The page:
realized-ol' entering Paris lu triumph and
ol aspeedy peace being made. "Eighteen hun?
dred and sixty-six was something like a war,
it you like," they all say. "We fought, con?
quered, made peace, and went home glorious?
ly in a lew days; but here there ls no telling
when this war will end. How stupid the
French ure ! Can't they see Uley are beaten
and nive In ?"-a way of un-ulng which I do
not think our French neighbors would be con?
vinced by. Regarding the truth of the report
that the French guns tu Mont' Avrou were all
dismantled this morning, owing to which tact
the llring is said to have ceased, all I can say
ls that ai the present moment General Von
Moltke hus not been informed ol' the circum?
stance, and therefore I am nearly confident
thal the silence ol our batteries must be due
to some other cause. Perhaps our own guns
found it rather too hot "Que sais-je ?"
The bellet is here current thal by bombard?
ing tile stronghold ol Hie Reds, or the eastern
quarters Of Purls, the surrender of Hie place
will be hastened, If not quickly brought about,
by 'the dissensions whi h will arJse between
the citizens. But in this I fuel confident they
are at fault, and are again, to use a homely
phrase, "counting their chickens before the
eggs are hatched;" as they have been doing, in
fact, ever since the commencement ol' the
siege; and I do not believe that Paris itself |
could say for how long it can yet hold out,
leaving the I'ombardment entirely out ol' the
question, as I do not believe that lt will in any?
way tend to bring about the surrender. If
Paris lulls-she falls by laraine.
ALL ABOUT THE STATE.
The corn-house of Mr. Josiah Haynsworth,
residing about six miles from Slimier, was
fired a lew nights ago, early in the night, and
bumed to t he ground, willi about four hundred
bushels ol'corn. This dastardly act left him
without a bushel ol' corn on which to feed his
family or stock.
On wednesday evening of last week, at
about 7 o'clock, the Sumter News saw In the
western sky iv meteor of unusual size and
brillluncy. When first seen it appeared aboot
45 decrees above the horizon, passim: down?
ward in a southwesterly direction, disappear?
ing from sight before reaching the horizon.
SOUTH CAROLINA AND THE NATIONAL CENSOS.
A Washington dispatch io the New York
World says: "The superintendent ol'the cen?
sus now'declares his inability to iurnish a
compendium of his report before the Uh of
March, although he 'hopes' to have most of
lils returns by the latter purt ol February.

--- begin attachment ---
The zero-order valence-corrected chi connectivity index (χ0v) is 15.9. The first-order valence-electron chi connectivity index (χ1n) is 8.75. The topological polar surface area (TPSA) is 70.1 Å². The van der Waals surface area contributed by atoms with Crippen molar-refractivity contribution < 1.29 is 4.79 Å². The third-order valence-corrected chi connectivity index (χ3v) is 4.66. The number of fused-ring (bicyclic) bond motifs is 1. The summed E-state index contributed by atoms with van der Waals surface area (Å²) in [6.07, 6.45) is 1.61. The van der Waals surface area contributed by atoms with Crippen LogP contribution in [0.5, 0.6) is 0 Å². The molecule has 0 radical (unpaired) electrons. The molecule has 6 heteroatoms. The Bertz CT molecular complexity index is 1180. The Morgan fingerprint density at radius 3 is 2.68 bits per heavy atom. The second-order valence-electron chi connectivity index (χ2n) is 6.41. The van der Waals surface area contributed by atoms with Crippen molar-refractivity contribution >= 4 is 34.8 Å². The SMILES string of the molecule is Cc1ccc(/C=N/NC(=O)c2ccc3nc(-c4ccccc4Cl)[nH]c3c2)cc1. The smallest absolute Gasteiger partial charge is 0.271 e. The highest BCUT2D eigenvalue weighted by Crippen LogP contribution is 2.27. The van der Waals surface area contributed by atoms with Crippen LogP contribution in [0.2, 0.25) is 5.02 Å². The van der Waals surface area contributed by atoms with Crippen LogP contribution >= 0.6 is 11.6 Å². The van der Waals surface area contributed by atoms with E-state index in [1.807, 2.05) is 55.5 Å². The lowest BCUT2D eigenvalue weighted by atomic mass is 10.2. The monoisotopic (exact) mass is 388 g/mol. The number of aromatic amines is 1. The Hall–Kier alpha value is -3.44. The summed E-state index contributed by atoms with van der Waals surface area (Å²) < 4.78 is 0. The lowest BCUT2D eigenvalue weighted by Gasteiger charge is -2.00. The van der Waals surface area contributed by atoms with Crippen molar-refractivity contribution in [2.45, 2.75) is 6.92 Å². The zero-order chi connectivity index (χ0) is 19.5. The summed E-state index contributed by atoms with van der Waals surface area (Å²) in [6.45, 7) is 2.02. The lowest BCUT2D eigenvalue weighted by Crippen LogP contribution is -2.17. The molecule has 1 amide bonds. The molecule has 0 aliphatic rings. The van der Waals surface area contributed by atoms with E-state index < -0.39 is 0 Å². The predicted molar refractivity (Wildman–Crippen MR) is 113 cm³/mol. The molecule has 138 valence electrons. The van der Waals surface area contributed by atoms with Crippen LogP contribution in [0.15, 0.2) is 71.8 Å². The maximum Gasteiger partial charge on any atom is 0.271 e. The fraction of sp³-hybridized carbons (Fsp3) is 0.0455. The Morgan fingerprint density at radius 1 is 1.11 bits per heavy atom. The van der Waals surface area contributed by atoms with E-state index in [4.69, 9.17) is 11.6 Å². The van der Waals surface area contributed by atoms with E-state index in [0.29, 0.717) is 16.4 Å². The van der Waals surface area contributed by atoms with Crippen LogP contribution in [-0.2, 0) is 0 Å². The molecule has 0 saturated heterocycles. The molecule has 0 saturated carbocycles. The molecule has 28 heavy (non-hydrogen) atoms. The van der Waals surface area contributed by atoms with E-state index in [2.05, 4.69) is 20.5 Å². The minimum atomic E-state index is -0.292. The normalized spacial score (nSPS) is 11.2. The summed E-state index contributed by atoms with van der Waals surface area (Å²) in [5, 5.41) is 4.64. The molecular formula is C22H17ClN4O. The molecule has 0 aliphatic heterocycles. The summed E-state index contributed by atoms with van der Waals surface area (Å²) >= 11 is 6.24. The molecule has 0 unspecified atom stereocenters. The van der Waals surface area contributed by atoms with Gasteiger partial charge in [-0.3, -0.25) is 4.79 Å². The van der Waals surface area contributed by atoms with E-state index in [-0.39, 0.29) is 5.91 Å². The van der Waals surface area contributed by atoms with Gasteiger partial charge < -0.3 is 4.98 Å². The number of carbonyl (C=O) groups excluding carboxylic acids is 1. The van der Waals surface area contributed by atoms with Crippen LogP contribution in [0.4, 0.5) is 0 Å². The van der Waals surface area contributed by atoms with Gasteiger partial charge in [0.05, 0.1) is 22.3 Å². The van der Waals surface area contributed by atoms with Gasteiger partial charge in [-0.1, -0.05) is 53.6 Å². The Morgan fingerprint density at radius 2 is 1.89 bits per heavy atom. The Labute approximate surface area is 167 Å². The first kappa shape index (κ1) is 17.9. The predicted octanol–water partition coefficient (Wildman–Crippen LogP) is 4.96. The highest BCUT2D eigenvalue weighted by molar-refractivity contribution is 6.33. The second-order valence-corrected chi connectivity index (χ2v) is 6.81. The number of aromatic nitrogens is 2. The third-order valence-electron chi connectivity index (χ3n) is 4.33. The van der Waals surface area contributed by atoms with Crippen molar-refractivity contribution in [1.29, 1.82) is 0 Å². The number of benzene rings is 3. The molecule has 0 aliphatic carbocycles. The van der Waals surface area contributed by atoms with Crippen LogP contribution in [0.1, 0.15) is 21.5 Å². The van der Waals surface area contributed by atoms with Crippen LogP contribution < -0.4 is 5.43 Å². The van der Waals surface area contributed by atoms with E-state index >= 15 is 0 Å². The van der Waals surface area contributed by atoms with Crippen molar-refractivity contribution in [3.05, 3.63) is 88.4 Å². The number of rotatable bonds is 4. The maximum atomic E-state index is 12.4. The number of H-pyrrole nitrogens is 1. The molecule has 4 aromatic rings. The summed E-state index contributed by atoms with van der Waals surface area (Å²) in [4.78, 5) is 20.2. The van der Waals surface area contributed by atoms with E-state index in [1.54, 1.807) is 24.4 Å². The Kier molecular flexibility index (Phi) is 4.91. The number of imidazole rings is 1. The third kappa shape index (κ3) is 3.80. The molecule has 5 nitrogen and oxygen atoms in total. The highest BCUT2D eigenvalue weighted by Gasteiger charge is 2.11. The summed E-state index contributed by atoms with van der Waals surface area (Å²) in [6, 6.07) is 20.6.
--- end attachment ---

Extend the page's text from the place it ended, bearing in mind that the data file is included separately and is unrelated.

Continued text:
The troublesome States appear to be South
Carolina and Texas, from which not over half
the counties have been reported. In South
Carolina a large proportion of the census-ta?
kers are negroes without education, and the
bureau has consequently been subjected to
great annoyance and trouble by their failing
to live up to the printed Instructions."
EJrrj ?cobs, Sit.
IMPORT ANT NEWS!
Nos. 314 anti 137 KING STREET,
CHARLESTON, S. C.
PARIS, January Slat, 1871.
Sell off without regard uf cost. Peace will he
concluded. GENERAL TUMBLE.
Shall act accordingly at once. The following
articles will convince yon of lt :
S cases of 4-4 FINE LONGOLOTH, only 10c,
4 cases of 4-4 Flue Longcloth, only 8j?c, former?
io cases or 4-4 Fine Longcloth, only 12>ito20c,
formerly 15 to 2?c
3 cases io 4 Fine-Sheeting, only 37>ic, formerly
2 case9 10-4 Brown Sheeting, only 37?ic, former?
2 cases 10-1 P.llow-case Sheeting, only l"y%c,
SOO dozen. AU-Llnen, Huck Towels, $1 per dozen,
worth Si 20
500 dozen, All-Linen, Damast; Towel?, $126 and
$4, wort h $1 60 and $5 50
100 pieces 2i lneh Diaper, $130, worth $1 60.
A large and well selected stock of TABLE DAM
ASICS, Crashes, Napkins and Doylies, at correa
pondlngly low prices._
JpURCHGOTT, BENEDICT ? CO.
DRESS GOODS DEPARTMENT.
1 case of New Style "HENRIETTA" PLAID,
only 37KC worth 60c
1 case or Piala Color Mohair Poplins, 20c per
yard, worth 30o
100 pieces Black Alpacas, 16 per cent, lower than
20 pieces Black Silk?, from $1 00 to N
lease Vish Silk Poplins, $1 per yard, worth
so China Silk Dress Patterns, all shades and
colors, at $12, worth $15.
.jpURCHGOTT, BENEDICT & CO.,
Nos. 244 and 437 KING STREET.
Fine 6 4 WATERPROOFS $1, worth $1 50
AIl-Wool CASSIMERES, 75c to $1
Jeans, all colors, from 16>io
Large variety or Black cloths. Doeskins and
Beavers, at a great sacrifice._
JJOSIERY, NOTIONS, RIBBON AND
All In want of thc above articles win find lt to
their own advantage to examine them. They are
of our own importation; quality guaranteed, and
can be found lower than anywhere else.
To gain room for Matting, we are selling off onr
rmi and complete stock of CARPETS, Oil Cloths,
Rugs, Drugget3, to suit every one in want of
OC131 No. 241 ASD 437 KING STREET.
Olclljing an? ?"nrnisljing ?oo?s.
TO REDUCE STOCK, WE OFFER THE
GREATLY REDUCED PRICES;
BEAVER OVER SACKS, $33 and $40, to $35
BEAVER OVER SACKS, $35, to $28
BEAVER OVER SACKS, $30 and ?32, to ?25
BEAVER AND MELTON OVER SACKS, $25 and
$28, to $20
BEAVER AND MELTON OVER SACKS, $18 r.nd
$22, to $15
BEAVER AND MELTON OVER SACKS, ?14 and
$15, to ?ll
UNION BEAVER OVER SACKS. $10, to $7
UNION BEAVER OVER SACKS, $7, to $5
BEAVER, KING WILLIAM, $28, to $20
BEAVER, KING WILLIAM, $20, to $lr,
CHINCHILLA D. B. SACKS, $25, to $20
CHINCHILLA D. B. SACKS, $15, to $12
CHINCHILLA D. B. SACKS, $12, to $?0
CHINCHILLA D. B. SACKS, $10, to $3.
WE HAVE IN STOCK,
A PULL LINE OFg'jGOODS,
FOR MENS' WEAR.
j. H. LAWTON & CO,